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European Kingdoms

Early Cultures


Early Iberia

FeatureThe system which has evolved to catalogue the various archaeological expressions of human progress is one which involves cultures. For well over a century, archaeological cultures have remained the framework for global prehistory. The earliest cultures which emerge from Africa and the Near East are perhaps the easiest to catalogue, right up until human expansion reaches the Americas. The task of cataloguing that vast range of human cultures is covered in the related feature (see link, right).

Iberia is the ancient name for the sun-drenched south-western peninsula of Europe. It comprises the modern countries of Portugal and Spain, plus the principality of Andorra and the British crown colony of Gibraltar. The peninsula's role in human development can first be charted through the story of Homo Neanderthalis - the Neanderthals.

FeatureThe early stages of this species living in Europe are still being pinned down (see feature link), with previously Homo Heidelbergensis remains currently being re-evaluated and sometimes reclassified as Neanderthals. A population seems to have been in place by about 600,000 BC though, with its final appearance being on Gibraltar around 24,000 BC.

Modern Europeans in the form of Homo sapiens first appeared in the Balkans around 47,000 BC, largely through the transitional Bohunician culture. The Magdalenian culture of circa 17,000 to 12,000 BC was the last major pan-European expression of early human spread. Once the most recent ice age had retreated, human cultures became increasingly regionalised, initially divided here between Northern Europe and Southern Europe.

The first modern humans arrived in Iberia by about 24,000 BC, immediately preceding the start of the Solutrean culture. There may have been earlier arrivals but evidence is still being assessed before any definitive statement can be made.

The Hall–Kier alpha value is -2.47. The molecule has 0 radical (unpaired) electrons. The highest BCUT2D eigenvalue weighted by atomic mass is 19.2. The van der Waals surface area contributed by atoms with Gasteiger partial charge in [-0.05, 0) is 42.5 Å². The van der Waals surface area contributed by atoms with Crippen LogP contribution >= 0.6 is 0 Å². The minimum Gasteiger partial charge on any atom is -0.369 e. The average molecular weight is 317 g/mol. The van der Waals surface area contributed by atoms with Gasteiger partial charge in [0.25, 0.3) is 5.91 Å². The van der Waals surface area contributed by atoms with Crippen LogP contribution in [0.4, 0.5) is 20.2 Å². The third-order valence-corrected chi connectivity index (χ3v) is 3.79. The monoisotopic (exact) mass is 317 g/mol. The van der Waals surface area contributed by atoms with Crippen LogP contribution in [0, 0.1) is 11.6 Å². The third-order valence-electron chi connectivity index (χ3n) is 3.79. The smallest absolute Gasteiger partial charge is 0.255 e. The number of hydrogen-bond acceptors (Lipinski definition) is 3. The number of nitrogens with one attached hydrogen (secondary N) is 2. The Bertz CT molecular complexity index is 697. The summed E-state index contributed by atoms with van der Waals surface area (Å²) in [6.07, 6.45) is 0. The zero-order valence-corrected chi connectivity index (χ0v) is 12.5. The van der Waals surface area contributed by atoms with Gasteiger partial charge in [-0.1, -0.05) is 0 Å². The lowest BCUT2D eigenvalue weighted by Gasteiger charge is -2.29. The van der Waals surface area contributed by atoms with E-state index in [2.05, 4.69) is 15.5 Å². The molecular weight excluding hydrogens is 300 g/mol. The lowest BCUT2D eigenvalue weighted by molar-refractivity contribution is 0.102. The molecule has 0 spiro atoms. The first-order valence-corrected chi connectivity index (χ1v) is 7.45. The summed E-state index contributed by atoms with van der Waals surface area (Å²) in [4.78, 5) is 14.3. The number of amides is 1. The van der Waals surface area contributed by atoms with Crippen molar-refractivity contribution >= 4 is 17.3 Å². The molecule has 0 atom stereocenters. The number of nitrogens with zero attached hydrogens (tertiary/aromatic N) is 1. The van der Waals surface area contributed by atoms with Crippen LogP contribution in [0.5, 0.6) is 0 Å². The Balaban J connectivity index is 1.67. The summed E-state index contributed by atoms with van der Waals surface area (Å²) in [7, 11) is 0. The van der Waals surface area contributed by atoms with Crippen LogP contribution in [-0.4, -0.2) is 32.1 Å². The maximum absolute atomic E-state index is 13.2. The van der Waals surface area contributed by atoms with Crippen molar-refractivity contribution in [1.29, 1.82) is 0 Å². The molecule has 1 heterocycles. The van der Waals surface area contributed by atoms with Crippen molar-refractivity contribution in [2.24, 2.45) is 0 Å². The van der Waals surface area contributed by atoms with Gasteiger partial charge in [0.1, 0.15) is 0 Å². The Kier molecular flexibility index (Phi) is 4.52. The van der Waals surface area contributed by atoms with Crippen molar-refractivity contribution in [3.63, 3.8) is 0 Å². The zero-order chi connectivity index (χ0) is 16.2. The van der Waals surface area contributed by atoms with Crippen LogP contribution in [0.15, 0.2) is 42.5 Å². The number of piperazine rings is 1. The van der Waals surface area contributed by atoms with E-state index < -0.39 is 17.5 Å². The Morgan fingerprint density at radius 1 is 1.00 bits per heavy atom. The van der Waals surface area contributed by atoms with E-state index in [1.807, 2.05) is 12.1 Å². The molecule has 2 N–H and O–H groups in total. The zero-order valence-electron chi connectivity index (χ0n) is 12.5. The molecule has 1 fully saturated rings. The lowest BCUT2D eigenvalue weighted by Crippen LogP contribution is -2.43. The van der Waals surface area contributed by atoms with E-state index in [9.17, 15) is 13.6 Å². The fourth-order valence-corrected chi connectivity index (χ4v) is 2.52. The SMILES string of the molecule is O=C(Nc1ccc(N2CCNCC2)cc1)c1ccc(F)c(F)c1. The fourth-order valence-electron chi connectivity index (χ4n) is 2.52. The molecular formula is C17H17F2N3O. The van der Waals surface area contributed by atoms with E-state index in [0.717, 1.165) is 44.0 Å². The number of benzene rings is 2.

More specific occupation zones for the peninsula's regions is also still somewhat open to debate. Conditions on the southern side of the Pyrenees were harsh at the time, away from the coastal regions, but older theories which held this as a reason to count against a human presence have now been discounted.

Iberia experienced the long-lived Azilian culture shortly after that first occupation by modern humans, and then the more highly-regionalised Asturian. However, it was the native Bell Beaker horizon which really put it on the archaeological map as far as modern cultural development was concerned. The people of this horizon are the likely ancestors of the pre-Carthaginian tribal peoples of Iberia, especially of the Turdetani, possibly the Iberian tribes such as the Edetani, and possibly also the Aquitani to the north.

It was also this period which saw the first peopling of the Early Balearic Islands, and which led into the Iberian Iron Age of the first millennium BC. This in turn generated the related Castro culture in the north and Tartessian culture in the south.

Homo Neanderthalis

(Information by Peter Kessler, with additional information from A Genetic Signal of Central European Celtic Ancestry, David K Faux, from Investigating Archaeological Cultures: Material Culture, Variability, and Transmission, Benjamin W Roberts & Marc Vander Linden (Eds), and from External Links: Mesolithic Culture of Europe (PDF, Vidya Mitra Integrated E-Content Portal), and The Mesolithic of Iberia (Encyclopaedia.com), and First modern human settlement recorded in the Iberian hinterland (Scientific Reports).)


King list Asturian Culture
(c.7250 - 4500 BC)

The highly localised Asturian was identified as a distinct culture after excavations by Vega del Sella at the cave of El Penicial in Asturias in Spain in 1914.

King list Bell Beaker Horizon
(c.2800 - 2300 BC)

This horizon expanded to cover all of Iberia and the early Balearic Islands before subsequently reaching most of modern Germany.

King list Argaric Culture
(c.2300 - 1500 BC)

The Argaric culture emerged to encompass a large stretch of south-eastern Iberia during the early Bronze Age, born directly out of the vibrant Bell Beaker culture.

King list Balearic Cultures
(c.1500 BC)

The Balearics name comes from the Punic, from the word 'ba'le' (singular) plus 'yaroh', a combined word which means 'those who throw stones', referring to slingers.

King list Iberian Iron Age
(c.1200 BC)

Various incomers into Iron Age Iberia all mixed together in various ways to form Hispano-Celts, Celtiberians, pre-Celtic Indo-Europeans, and other groups.

King list Castro Culture
(c.900 - 27 BC)

The most notable characteristics of this north-western Iberian culture are the walled oppida and hill forts which are known as 'castro'.

King list Tartessian Culture
(c.900 - 400s BC)

The archaeological name of Tartessian which is used to classify this particular Iberian Late Bronze Age culture comes from the port city of Tartessos.

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